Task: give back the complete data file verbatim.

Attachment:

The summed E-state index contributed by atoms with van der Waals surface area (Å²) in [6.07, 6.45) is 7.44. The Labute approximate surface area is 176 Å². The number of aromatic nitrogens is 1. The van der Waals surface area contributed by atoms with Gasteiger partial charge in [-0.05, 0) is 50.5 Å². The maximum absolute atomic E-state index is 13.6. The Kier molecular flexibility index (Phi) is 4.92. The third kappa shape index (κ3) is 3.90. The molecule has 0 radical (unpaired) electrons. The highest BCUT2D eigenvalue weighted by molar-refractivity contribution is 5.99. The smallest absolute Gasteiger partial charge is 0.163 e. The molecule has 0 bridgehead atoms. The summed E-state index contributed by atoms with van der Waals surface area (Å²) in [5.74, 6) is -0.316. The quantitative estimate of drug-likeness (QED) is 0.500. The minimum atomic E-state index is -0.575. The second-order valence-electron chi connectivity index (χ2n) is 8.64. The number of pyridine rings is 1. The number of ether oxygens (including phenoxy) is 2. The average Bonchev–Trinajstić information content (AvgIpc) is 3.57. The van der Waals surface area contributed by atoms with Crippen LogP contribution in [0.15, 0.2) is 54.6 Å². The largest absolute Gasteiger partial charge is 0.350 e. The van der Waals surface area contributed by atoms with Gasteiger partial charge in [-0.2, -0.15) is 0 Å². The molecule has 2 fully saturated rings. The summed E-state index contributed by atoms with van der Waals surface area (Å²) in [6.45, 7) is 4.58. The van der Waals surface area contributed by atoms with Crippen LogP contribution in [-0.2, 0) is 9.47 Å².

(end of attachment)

The summed E-state index contributed by atoms with van der Waals surface area (Å²) in [6.07, 6.45) is 7.44. The Labute approximate surface area is 176 Å². The number of aromatic nitrogens is 1. The van der Waals surface area contributed by atoms with Gasteiger partial charge in [-0.05, 0) is 50.5 Å². The maximum absolute atomic E-state index is 13.6. The Kier molecular flexibility index (Phi) is 4.92. The third kappa shape index (κ3) is 3.90. The molecule has 0 radical (unpaired) electrons. The highest BCUT2D eigenvalue weighted by molar-refractivity contribution is 5.99. The smallest absolute Gasteiger partial charge is 0.163 e. The molecule has 0 bridgehead atoms. The summed E-state index contributed by atoms with van der Waals surface area (Å²) in [5.74, 6) is -0.316. The quantitative estimate of drug-likeness (QED) is 0.500. The minimum atomic E-state index is -0.575. The second-order valence-electron chi connectivity index (χ2n) is 8.64. The number of pyridine rings is 1. The number of ether oxygens (including phenoxy) is 2. The average Bonchev–Trinajstić information content (AvgIpc) is 3.57. The van der Waals surface area contributed by atoms with Crippen LogP contribution in [0.15, 0.2) is 54.6 Å². The largest absolute Gasteiger partial charge is 0.350 e. The van der Waals surface area contributed by atoms with Gasteiger partial charge in [-0.2, -0.15) is 0 Å². The molecule has 2 fully saturated rings. The summed E-state index contributed by atoms with van der Waals surface area (Å²) in [6.45, 7) is 4.58. The van der Waals surface area contributed by atoms with Crippen LogP contribution in [-0.2, 0) is 9.47 Å².